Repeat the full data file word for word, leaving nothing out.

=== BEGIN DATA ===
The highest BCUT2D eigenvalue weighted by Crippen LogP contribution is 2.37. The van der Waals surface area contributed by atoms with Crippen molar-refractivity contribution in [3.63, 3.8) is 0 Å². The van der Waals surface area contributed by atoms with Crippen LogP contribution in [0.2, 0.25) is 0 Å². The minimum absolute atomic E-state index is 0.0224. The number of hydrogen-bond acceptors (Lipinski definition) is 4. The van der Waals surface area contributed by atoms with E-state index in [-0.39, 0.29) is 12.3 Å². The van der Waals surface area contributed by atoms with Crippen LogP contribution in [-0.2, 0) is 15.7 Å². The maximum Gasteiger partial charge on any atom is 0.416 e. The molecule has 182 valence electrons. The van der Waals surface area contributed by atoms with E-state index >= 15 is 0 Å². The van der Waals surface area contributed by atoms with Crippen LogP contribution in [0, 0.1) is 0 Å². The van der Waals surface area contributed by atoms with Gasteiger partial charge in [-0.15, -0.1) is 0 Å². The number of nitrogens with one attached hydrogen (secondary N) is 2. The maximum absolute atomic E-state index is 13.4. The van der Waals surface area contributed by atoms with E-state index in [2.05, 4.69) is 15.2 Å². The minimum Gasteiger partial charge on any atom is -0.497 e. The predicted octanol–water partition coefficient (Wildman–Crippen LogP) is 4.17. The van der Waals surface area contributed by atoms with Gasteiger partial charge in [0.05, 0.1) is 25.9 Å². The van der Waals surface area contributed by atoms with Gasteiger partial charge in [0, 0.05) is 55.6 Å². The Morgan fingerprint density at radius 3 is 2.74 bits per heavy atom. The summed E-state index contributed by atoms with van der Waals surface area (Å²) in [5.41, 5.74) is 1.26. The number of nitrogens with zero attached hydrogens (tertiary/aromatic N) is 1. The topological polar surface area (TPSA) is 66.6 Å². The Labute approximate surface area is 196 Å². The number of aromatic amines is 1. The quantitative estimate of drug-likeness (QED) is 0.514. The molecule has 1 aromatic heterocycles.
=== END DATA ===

The highest BCUT2D eigenvalue weighted by Crippen LogP contribution is 2.37. The van der Waals surface area contributed by atoms with Crippen molar-refractivity contribution in [3.63, 3.8) is 0 Å². The van der Waals surface area contributed by atoms with Crippen LogP contribution in [0.2, 0.25) is 0 Å². The minimum absolute atomic E-state index is 0.0224. The number of hydrogen-bond acceptors (Lipinski definition) is 4. The van der Waals surface area contributed by atoms with E-state index in [-0.39, 0.29) is 12.3 Å². The van der Waals surface area contributed by atoms with Crippen LogP contribution in [-0.2, 0) is 15.7 Å². The maximum Gasteiger partial charge on any atom is 0.416 e. The molecule has 182 valence electrons. The van der Waals surface area contributed by atoms with E-state index >= 15 is 0 Å². The van der Waals surface area contributed by atoms with Crippen LogP contribution in [0, 0.1) is 0 Å². The van der Waals surface area contributed by atoms with Gasteiger partial charge in [-0.15, -0.1) is 0 Å². The number of nitrogens with one attached hydrogen (secondary N) is 2. The maximum absolute atomic E-state index is 13.4. The van der Waals surface area contributed by atoms with E-state index in [2.05, 4.69) is 15.2 Å². The minimum Gasteiger partial charge on any atom is -0.497 e. The predicted octanol–water partition coefficient (Wildman–Crippen LogP) is 4.17. The van der Waals surface area contributed by atoms with Gasteiger partial charge in [0.05, 0.1) is 25.9 Å². The van der Waals surface area contributed by atoms with Gasteiger partial charge in [0, 0.05) is 55.6 Å². The Morgan fingerprint density at radius 3 is 2.74 bits per heavy atom. The summed E-state index contributed by atoms with van der Waals surface area (Å²) in [5.41, 5.74) is 1.26. The number of nitrogens with zero attached hydrogens (tertiary/aromatic N) is 1. The topological polar surface area (TPSA) is 66.6 Å². The Labute approximate surface area is 196 Å². The number of aromatic amines is 1. The quantitative estimate of drug-likeness (QED) is 0.514. The molecule has 1 aromatic heterocycles.